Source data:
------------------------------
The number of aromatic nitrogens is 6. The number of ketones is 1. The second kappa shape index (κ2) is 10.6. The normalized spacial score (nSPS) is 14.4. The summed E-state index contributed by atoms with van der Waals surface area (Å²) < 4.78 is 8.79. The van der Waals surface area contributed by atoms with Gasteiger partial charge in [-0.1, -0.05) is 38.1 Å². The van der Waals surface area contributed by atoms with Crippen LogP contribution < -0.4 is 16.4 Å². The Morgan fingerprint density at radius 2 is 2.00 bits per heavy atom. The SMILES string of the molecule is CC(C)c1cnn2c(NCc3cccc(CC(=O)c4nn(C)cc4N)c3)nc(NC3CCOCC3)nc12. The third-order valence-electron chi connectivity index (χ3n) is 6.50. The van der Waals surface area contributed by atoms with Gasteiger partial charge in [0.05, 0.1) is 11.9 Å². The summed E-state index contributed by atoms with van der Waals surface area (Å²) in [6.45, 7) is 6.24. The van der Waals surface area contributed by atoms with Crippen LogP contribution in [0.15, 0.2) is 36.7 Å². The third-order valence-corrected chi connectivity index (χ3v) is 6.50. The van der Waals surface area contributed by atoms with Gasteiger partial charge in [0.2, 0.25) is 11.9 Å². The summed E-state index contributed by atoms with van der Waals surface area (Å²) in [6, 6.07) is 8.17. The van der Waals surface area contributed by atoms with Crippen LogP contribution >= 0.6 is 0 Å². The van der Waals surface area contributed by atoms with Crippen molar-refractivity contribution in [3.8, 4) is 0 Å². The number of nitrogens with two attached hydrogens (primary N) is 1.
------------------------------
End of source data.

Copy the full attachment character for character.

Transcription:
The number of aromatic nitrogens is 6. The number of ketones is 1. The second kappa shape index (κ2) is 10.6. The normalized spacial score (nSPS) is 14.4. The summed E-state index contributed by atoms with van der Waals surface area (Å²) < 4.78 is 8.79. The van der Waals surface area contributed by atoms with Gasteiger partial charge in [-0.1, -0.05) is 38.1 Å². The van der Waals surface area contributed by atoms with Crippen LogP contribution < -0.4 is 16.4 Å². The Morgan fingerprint density at radius 2 is 2.00 bits per heavy atom. The SMILES string of the molecule is CC(C)c1cnn2c(NCc3cccc(CC(=O)c4nn(C)cc4N)c3)nc(NC3CCOCC3)nc12. The third-order valence-electron chi connectivity index (χ3n) is 6.50. The van der Waals surface area contributed by atoms with Gasteiger partial charge in [0.05, 0.1) is 11.9 Å². The summed E-state index contributed by atoms with van der Waals surface area (Å²) in [6.45, 7) is 6.24. The van der Waals surface area contributed by atoms with Crippen LogP contribution in [0.15, 0.2) is 36.7 Å². The third-order valence-corrected chi connectivity index (χ3v) is 6.50. The van der Waals surface area contributed by atoms with Gasteiger partial charge in [0.2, 0.25) is 11.9 Å². The summed E-state index contributed by atoms with van der Waals surface area (Å²) in [6, 6.07) is 8.17. The van der Waals surface area contributed by atoms with Crippen LogP contribution >= 0.6 is 0 Å². The van der Waals surface area contributed by atoms with Crippen molar-refractivity contribution in [3.8, 4) is 0 Å². The number of nitrogens with two attached hydrogens (primary N) is 1.